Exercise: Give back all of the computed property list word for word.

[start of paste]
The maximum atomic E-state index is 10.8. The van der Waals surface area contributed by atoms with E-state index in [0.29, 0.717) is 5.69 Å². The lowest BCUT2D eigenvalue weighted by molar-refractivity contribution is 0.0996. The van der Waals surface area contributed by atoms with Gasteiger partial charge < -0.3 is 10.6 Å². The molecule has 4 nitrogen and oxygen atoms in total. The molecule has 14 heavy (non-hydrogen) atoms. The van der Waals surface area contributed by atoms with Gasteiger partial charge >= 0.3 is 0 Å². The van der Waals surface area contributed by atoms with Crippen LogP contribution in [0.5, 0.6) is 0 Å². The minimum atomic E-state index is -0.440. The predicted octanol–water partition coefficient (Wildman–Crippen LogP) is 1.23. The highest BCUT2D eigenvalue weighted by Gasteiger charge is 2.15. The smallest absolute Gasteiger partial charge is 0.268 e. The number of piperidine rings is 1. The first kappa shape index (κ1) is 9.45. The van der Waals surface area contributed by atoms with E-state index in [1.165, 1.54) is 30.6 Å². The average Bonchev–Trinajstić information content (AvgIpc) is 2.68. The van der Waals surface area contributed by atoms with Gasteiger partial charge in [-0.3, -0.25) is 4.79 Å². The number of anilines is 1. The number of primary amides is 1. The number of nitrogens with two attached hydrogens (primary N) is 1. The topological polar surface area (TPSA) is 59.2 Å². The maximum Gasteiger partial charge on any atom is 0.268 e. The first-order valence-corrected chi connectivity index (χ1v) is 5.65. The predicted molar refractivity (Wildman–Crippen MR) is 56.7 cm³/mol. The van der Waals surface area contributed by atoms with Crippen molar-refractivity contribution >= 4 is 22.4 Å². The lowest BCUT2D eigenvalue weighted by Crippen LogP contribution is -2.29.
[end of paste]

The maximum atomic E-state index is 10.8. The van der Waals surface area contributed by atoms with E-state index in [0.29, 0.717) is 5.69 Å². The lowest BCUT2D eigenvalue weighted by molar-refractivity contribution is 0.0996. The van der Waals surface area contributed by atoms with Gasteiger partial charge < -0.3 is 10.6 Å². The molecule has 4 nitrogen and oxygen atoms in total. The molecule has 14 heavy (non-hydrogen) atoms. The van der Waals surface area contributed by atoms with Gasteiger partial charge >= 0.3 is 0 Å². The van der Waals surface area contributed by atoms with Crippen LogP contribution in [0.5, 0.6) is 0 Å². The minimum atomic E-state index is -0.440. The predicted octanol–water partition coefficient (Wildman–Crippen LogP) is 1.23. The highest BCUT2D eigenvalue weighted by Gasteiger charge is 2.15. The smallest absolute Gasteiger partial charge is 0.268 e. The number of piperidine rings is 1. The first kappa shape index (κ1) is 9.45. The van der Waals surface area contributed by atoms with E-state index in [1.165, 1.54) is 30.6 Å². The average Bonchev–Trinajstić information content (AvgIpc) is 2.68. The van der Waals surface area contributed by atoms with Gasteiger partial charge in [-0.3, -0.25) is 4.79 Å². The number of anilines is 1. The number of primary amides is 1. The number of nitrogens with two attached hydrogens (primary N) is 1. The topological polar surface area (TPSA) is 59.2 Å². The maximum Gasteiger partial charge on any atom is 0.268 e. The first-order valence-corrected chi connectivity index (χ1v) is 5.65. The predicted molar refractivity (Wildman–Crippen MR) is 56.7 cm³/mol. The van der Waals surface area contributed by atoms with Crippen molar-refractivity contribution >= 4 is 22.4 Å². The lowest BCUT2D eigenvalue weighted by Crippen LogP contribution is -2.29.